6 signs your dog has worms
As horrible as it sounds, parasitical worms are a common threat to any dog, and they can be the cause of some of the most common ailments a dog will deal with in its lifetime. Some good preventative measures right off the bat include taking your dog to the vet to get him de-wormed, procuring flea collars to keep carriers at bay and keeping your yard clear of poop, as worms love any place where bacteria starts building. If left untreated, worms can damage a dog’s intestinal organs and can even lead to death.
More than that, dog worms can be dangerous to the entire family. Most adults with immune systems functioning normally will be fine, but children can become seriously ill if they accidentally ingest the eggs.
With this in mind, it’s crucial to keep an eye out for signs your dog might be infected. Without further ado, let’s unpack what those warning signs are.
Right off the bat, if your dog is starting to look thin and frail and he’s getting served the same quantities of food as usual, there’s something wrong. Most likely a tapeworm or a whipworm is responsible.
Watch how much he eats at mealtimes. Has his appetite changed? Is he less keen on getting a second or third helping?
To confuse matters, some dogs actually develop a paunch or a belly when they’re infected. This is especially common in puppies who have picked up worms from their mother. Puppies should be de-wormed more often than their adult counterparts.
Showing signs of itchiness
Dogs that try to itch their rear end might well be suffering from a worm, as worms tend to use these parts of the body as mechanisms for invading.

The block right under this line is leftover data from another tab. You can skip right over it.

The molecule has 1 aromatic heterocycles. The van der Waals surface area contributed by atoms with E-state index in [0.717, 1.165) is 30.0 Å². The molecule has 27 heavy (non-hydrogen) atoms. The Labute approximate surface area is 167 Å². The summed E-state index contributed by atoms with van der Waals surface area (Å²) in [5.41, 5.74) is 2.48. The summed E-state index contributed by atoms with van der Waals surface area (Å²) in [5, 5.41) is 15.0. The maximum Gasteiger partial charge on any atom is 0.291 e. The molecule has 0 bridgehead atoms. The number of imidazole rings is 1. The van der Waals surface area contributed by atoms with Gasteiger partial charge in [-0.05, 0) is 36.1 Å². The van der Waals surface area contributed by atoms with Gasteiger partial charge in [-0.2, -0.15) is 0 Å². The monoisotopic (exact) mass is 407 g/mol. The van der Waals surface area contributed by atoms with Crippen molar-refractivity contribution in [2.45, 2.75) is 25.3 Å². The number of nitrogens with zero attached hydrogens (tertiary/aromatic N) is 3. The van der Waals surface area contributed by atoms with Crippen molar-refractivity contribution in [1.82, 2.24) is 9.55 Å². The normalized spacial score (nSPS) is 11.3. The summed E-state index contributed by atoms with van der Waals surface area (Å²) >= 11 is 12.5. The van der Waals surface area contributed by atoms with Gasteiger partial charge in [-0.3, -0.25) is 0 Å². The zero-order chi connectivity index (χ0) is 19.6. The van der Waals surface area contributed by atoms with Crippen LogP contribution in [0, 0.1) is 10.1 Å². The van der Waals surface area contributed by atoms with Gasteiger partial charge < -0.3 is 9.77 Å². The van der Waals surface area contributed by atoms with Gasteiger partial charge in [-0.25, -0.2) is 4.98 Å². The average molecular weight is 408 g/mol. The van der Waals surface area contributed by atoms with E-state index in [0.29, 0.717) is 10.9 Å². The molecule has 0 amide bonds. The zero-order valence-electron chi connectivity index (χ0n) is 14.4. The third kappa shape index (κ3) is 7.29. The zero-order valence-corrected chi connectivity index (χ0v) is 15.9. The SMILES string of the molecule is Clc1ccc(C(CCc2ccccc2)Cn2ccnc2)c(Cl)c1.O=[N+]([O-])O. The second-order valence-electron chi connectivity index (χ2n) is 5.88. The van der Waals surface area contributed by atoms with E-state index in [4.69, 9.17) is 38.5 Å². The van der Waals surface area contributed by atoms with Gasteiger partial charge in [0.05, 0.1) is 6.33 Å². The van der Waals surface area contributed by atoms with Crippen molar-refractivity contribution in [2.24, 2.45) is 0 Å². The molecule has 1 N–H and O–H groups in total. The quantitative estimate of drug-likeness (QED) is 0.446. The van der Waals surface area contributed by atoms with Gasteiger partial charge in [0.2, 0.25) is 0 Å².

A dog that’s losing hair and exhibiting signs of dry skin is often feeling the effects of the worms in its body. The drying of the skin is a part of the immune system’s reaction to the invasion, and a common warning sign to look out for.
If energy levels have dipped recently there’s a good chance that the dog is unwell, and worms could be the cause. Monitor their activity levels: are they keen to go out on their usual walk or lagging behind? Are they sleeping more than normal? Get this checked out by the vet.
As gross as it sounds, if you’re concerned, you might check your dog’s poop.
Dogs with blood in their stools are likely affected, and diarrhea is another warning sign. Finally, if you can see the creepy crawlies in the dog’s poop, say no more. Roundworms are often to be found in the stools, so as gross as it sounds, keep an eye on these from time to time.
Not all dogs show any symptoms at all
With all this in mind, some dogs don’t display any warning signs at all, so it’s crucial that you implement a rigorous de-worming regimen and make trips to the vet a priority. Adult dogs should be de-wormed once every three months, but puppies under the age of twelve weeks should be de-wormed every fourteen days, as their immune system has not yet developed enough to cope with the stress their bodies might be under.
Make de-worming a key part of your doggy routine, check in with the vet regularly, and look out for the warning signs outlined above. Do all this and you’ll have nothing to worry about. The parasitical worm is an annoying – and potentially dangerous – member of the animal kingdom, but one that can easily be thwarted.